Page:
Do Hitters Have a Problem? Definitely.

On Wednesday against the Miami Marlins, Washington Nationals left fielder Yadiel Hernandez clubbed a ball that left his bat with a 30-degree launch angle and 107.3 mph in exit velocity. It had an expected slugging percentage of 3.774.

The result? A fly ball that barely made it to the warning track, where it found center fielder Jesus Sanchez's glove.

To be fair, the wind blowing in from center field at Nationals Park didn't help that ball's cause. But Nelson Cruz, who's seen a thing or two in his 41 years, couldn't help but lean into conspiratoral speculation after the game:

Contrary to the apparent control problems that pitchers are having, this is where the numbers do paint a clear picture: the ball isn't traveling as far in 2022.

The average distance on "barreled" balls like Hernandez's shot is only 378 feet, which is a new low for the eight-year Statcast era. And yes, the trend still holds even if we just compare average barrel distances for the last seven Aprils:

Can this be blamed on the fact that are now 20 more humidors than there used to be? It seems that way.

"The wool yarn inside a baseball is sensitive to humidity," astrophysicist and noted baseball expert Dr. Meredith Wills told Sarris and Rosenthal. "Under dry conditions, it loses structural integrity, and pressure from the covers shrinks the ball. If you add back moisture—say, in a humidor—the ball will expand again, but there's no guarantee the yarn layers will do so symmetrically."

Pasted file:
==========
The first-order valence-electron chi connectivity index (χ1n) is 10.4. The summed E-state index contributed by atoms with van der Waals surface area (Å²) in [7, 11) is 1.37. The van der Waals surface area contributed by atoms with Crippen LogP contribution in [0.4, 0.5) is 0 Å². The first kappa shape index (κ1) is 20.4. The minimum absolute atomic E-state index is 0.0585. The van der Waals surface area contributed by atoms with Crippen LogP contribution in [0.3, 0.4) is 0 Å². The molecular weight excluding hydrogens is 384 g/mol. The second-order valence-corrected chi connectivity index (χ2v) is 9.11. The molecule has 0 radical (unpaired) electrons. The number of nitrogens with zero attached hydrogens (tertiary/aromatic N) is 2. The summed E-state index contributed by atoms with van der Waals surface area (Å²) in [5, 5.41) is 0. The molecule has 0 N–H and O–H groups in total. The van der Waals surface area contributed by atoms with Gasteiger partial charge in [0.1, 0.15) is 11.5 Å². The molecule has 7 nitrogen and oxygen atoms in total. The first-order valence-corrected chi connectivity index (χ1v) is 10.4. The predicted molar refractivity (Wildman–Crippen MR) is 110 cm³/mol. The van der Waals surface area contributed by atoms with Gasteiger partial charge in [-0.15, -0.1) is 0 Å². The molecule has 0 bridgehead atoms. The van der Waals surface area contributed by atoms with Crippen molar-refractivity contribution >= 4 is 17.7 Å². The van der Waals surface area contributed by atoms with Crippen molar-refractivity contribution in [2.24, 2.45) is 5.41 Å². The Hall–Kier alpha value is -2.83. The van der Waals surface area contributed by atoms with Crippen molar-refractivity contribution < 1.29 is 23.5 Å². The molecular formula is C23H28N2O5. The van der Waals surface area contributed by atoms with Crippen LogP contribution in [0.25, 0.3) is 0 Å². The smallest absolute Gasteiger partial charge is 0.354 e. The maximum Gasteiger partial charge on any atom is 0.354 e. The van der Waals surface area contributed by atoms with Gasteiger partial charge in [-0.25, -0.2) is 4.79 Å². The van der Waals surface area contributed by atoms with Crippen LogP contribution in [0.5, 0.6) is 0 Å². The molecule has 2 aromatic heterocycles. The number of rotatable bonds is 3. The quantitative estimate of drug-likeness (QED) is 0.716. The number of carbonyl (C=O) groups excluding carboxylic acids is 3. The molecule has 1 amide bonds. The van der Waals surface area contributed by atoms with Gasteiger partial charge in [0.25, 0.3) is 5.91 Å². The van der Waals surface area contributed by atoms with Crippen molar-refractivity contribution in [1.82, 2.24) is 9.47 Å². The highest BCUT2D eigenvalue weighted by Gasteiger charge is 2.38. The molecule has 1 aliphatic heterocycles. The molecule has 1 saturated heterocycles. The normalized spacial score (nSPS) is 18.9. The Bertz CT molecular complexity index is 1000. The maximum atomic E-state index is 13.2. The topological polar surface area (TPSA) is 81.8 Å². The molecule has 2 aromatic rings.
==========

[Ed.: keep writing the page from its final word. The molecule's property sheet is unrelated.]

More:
And thus: "In other words, storing those new balls in humidors may be killing offense."

Out of curiosity, we compared how balls are performing this April compared to last April at parks that already had humidors. Not counting the Rogers Centre—which didn't welcome the Toronto Blue Jays back until last July—here's what we found:

Graph via Google Sheets

There have been gains at Citi Field and Marlins Park, but losses everywhere else. This could just be a small-sample-size fluke, but it doesn't exactly ease concerns that the issues with the ball's performance go beyond the fact that there are 20 new humidors.

In any case, hitters have a legit gripe. Their job is hard enough, so the last thing they need is to get screwed even when they do it well.

Where Does MLB Go From Here?

Say what you will about the inherent fairness of MLB's decision to take sticky stuff away from pitchers in the middle of last season, but it did have the desired effect of evening out the playing field. Batters went from hitting .239 before the ban to .248 after it.